Baden-Württemberg: Climate change is causing the truffle harvest in Germany to shrink

Truffles are not only for foodies, they are also important for the forest ecosystem.

Baden-Württemberg: Climate change is causing the truffle harvest in Germany to shrink

Truffles are not only for foodies, they are also important for the forest ecosystem. But climate change is causing problems for the noble mushrooms.

Birmensdorf/Konstanz (dpa/lsw) - According to a study, the coveted edible mushroom Burgundy truffle is becoming rarer due to climate change in Germany and Switzerland. This is due to the increase in hot and dry summers, the Swiss Federal Institute for Forest, Snow and Landscape Research WSL reported on Thursday. "Our results show that the Burgundy truffle is threatened by an alarming trend towards increasing summer drought in Europe," says ecologist and study author Brian Steidinger from the University of Konstanz, who has been collaborating with the WSL.

This is not only a culinary problem, but also an ecological problem, writes the WSL. Truffles are symbiotic fungi that provide their host trees with vital nutrients and water and are therefore an important part of the forest ecosystem. The results of the study were published in the journal "Global Change Biology".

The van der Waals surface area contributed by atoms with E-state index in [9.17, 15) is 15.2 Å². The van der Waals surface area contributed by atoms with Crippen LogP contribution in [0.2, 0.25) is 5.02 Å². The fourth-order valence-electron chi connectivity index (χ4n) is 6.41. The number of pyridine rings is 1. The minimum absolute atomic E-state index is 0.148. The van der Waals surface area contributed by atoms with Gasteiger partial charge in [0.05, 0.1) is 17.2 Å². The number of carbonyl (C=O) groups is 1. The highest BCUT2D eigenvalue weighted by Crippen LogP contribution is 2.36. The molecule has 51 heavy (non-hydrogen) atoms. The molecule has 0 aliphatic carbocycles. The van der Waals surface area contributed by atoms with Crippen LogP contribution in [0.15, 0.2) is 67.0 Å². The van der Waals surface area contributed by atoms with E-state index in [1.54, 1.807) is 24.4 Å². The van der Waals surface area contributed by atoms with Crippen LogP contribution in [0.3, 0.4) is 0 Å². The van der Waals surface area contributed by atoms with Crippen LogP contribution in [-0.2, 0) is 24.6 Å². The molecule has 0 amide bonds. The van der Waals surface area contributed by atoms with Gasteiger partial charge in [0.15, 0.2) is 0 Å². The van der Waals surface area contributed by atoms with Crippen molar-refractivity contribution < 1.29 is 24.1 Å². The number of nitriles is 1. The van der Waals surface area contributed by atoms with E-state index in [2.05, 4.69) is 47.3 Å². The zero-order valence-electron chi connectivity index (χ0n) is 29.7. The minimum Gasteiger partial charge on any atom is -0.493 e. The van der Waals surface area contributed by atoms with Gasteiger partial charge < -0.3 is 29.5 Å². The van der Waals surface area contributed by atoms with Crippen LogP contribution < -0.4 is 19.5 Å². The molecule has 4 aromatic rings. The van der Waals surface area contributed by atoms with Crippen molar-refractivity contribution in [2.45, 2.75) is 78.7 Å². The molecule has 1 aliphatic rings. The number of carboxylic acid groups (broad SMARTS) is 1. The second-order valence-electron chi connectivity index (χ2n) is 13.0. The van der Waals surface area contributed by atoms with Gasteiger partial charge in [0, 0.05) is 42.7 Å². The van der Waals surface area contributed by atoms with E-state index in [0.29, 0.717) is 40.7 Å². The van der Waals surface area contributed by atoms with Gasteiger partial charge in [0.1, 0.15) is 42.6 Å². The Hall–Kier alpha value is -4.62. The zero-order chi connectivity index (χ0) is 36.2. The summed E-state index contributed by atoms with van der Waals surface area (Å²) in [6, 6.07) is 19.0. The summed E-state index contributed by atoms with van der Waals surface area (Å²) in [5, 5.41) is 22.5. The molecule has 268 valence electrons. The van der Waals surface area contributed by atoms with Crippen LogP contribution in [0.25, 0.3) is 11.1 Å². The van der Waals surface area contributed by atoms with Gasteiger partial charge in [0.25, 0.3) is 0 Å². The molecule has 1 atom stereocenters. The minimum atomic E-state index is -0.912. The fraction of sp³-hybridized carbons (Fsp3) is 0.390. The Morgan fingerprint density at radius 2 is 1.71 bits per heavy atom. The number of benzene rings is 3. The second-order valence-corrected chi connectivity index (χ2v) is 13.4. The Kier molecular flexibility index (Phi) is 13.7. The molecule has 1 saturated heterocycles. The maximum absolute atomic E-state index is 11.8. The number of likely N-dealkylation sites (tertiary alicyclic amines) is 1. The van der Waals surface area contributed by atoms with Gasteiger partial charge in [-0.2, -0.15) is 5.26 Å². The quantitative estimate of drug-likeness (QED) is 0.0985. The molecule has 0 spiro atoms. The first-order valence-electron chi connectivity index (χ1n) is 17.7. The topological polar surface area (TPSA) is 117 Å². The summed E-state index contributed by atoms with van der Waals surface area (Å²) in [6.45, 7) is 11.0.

The research facility has been regularly examining the harvest from truffle test areas in Switzerland and Germany since 2011 and comes to the conclusion: "An average summer temperature that is one degree higher reduces the yield by almost a quarter (22 percent), and in some locations even up to 70 percent." At three degrees more heat, there are no more truffles. Volunteers and scientists with truffle dogs weigh and measure their harvest in the test areas every three weeks and transmit the results as well as measurement data on the climate and tree growth to the WSL.

The researchers were surprised by the result, as the WSL explains, because the Burgundy truffle actually thrives in dry regions like Spain. However, the central European variants apparently did not tolerate the same temperatures as southern variants. It should be considered whether truffle varieties that tolerate drought better should be exposed to the trees in Germany and Switzerland, said Martina Peter, head of the WSL group Ecological Genetics. "You have to carefully consider whether this makes financial and environmental sense or does more harm than good," she said.

The black Burgundy truffle is one of the most traded varieties worldwide. According to the Association for Truffle Cultivation and Use, it is cultivated throughout Germany.

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